Esther Menua needed N15 million to expand her small grocery store in Lagos. She went to a tier-two commercial bank but was asked to provide a plot of land valued at N25 million. The bank worker who attended to her also informed her that the cost of the loan was 23 percent per annum, and she must pay back in 12 months.
Menua chose to borrow the money to meet the expansion plans, but she was unable to pay back the money, which now amounted to N18.45 million plus interest. Her landed property was eventually sold by the bank after several threats.
“For me, access to funds is tough, but cost of funds is tougher,” Menua said, downcast.
Like Menua, many micro, small and medium businesses (MSMEs) are going through funding challenges at different levels.
BusinessDay sampled the opinions of entrepreneurs to determine between cost and access, what was the bigger problem for MSMEs attempting to get funding for business expansion. The opinions were divided, with the majority thinking that both access and cost of funds have equal weight.
“Interest rate is very high,” said Adepeju Jaiyeoba, lawyer and chief executive of Mothers Delivery Kit, which reduces maternal mortality in rural communities.
“I have experience in issues around debt recovery due to my capacity as a lawyer and I know that the problem is the seen and unseen costs borne by entrepreneurs like us,” she said, adding that access is also a big issue.
Ibrahim Maigari Ahmadu, chief executive of Liverstock247.com, Nigeria’s first livestock online marketing and listing platform, said interest rate is high just as there are many gridlocks to access to funds.
“Nigerian commercial banks are risk-averse. They put so many bottlenecks on the way when you want to access funds,” Ahmadu said.
“Interest rates are very high, which is a major inhibiting factor. Collaterisation is structured to knock you out,” he said.
He explained that the risk-averse nature of banks prevents them from funding the agriculture sector.
Nigeria’s benchmark interest rate is among the highest in Africa at 13.5 percent. Ethiopia’s is 7 percent; Kenya’s 9 percent; South Africa 6.75 percent; Zambia 10.25 percent, and Cameroon 4.25 percent.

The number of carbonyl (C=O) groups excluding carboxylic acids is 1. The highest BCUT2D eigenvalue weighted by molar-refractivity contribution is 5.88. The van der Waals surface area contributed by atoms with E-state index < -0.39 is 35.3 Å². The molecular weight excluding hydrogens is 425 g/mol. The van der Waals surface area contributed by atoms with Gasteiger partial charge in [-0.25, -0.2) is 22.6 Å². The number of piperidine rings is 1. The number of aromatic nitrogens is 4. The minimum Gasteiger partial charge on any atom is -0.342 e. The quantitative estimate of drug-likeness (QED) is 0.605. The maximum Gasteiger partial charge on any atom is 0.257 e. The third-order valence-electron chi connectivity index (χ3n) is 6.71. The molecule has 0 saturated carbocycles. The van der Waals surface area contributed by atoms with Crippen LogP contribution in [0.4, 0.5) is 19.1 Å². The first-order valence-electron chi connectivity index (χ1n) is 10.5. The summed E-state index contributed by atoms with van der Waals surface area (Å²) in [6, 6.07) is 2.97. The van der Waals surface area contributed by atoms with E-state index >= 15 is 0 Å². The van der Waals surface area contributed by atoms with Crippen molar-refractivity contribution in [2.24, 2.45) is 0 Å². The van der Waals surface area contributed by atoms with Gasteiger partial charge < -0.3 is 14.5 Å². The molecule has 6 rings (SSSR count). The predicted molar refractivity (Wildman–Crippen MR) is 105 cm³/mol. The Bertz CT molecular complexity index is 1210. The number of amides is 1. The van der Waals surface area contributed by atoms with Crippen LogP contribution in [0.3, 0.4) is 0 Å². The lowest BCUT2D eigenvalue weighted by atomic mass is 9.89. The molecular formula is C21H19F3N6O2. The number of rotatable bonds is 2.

Similarly, Rwanda is 5 percent; Mauritius 3.5 percent; Algeria is 8 percent, and Senegal is 4.5 percent.
Interestingly, the National Bureau of Statistics’ recent MSME report shows that 85 percent of businesses could not have access to external financing between 2013 and 2017.
In fact, only 5.3 percent of SMEs had access to bank credit, even with 40 percent of them having relationships with banks.
“Both access to funds and costs are big issues for me,” said Attah Anzaku, CEO of AgroEknor, exporter to Europe, Asia and the Americas.
“Even if you have the access, cost is crippling,” he added.
Oladapo Abiodun, chairman, Small and Medium Enterprises Group (SMEG) of the Lagos Chamber of Commerce and Industry (LCCI), said cost and access to funds are intertwined, adding that tenor of funds is an often ignored but important issue.
“The funds we have are not suitable for the kind of economic environment we have. The economy requires long-term funds, which are unfortunately not available,” Abiodun, who is also the CEO of an export-oriented firm, Comtrade Foods Limited, said.
He explained that most SMEs can hardly afford to provide collateral required by commercials banks.
“In many climes, government intervenes to guarantee such funds and even provide the needed mentorship,” he said.
Attempting to bridge the gaps are Financial Technology firms or Fintechs, which are growing in Nigeria but also have lending rates that are in double-digits per annum just like deposit money banks scattered across the country.
But the Bank of Industry (BoI) intervenes by providing funds at 9 percent per annum. Businesses told BusinessDay that banks like the BoI and the Bank of Agriculture (BoA) need recapitalisation to enable them to fund more businesses.
Muda Yusuf, director-general of LCCI, said access to funding is much more difficult for MSMEs but cost of funding is a much bigger challenge for medium and large enterprises.
“For micro and small businesses, because they are perceived as high risk, collateral is tougher and many of them cannot provide such,” Yusuf said.
“For them, the big issue is not just the cost but access. If you ask them to pay 30 percent per annum, they will pay, after all some micro and small businesses borrow from microfinance banks at 5 percent per month or more, which amounts to 60 percent per year or more,” he added.
He explained that bigger firms can provide collateral due to their size but worry about high funding costs.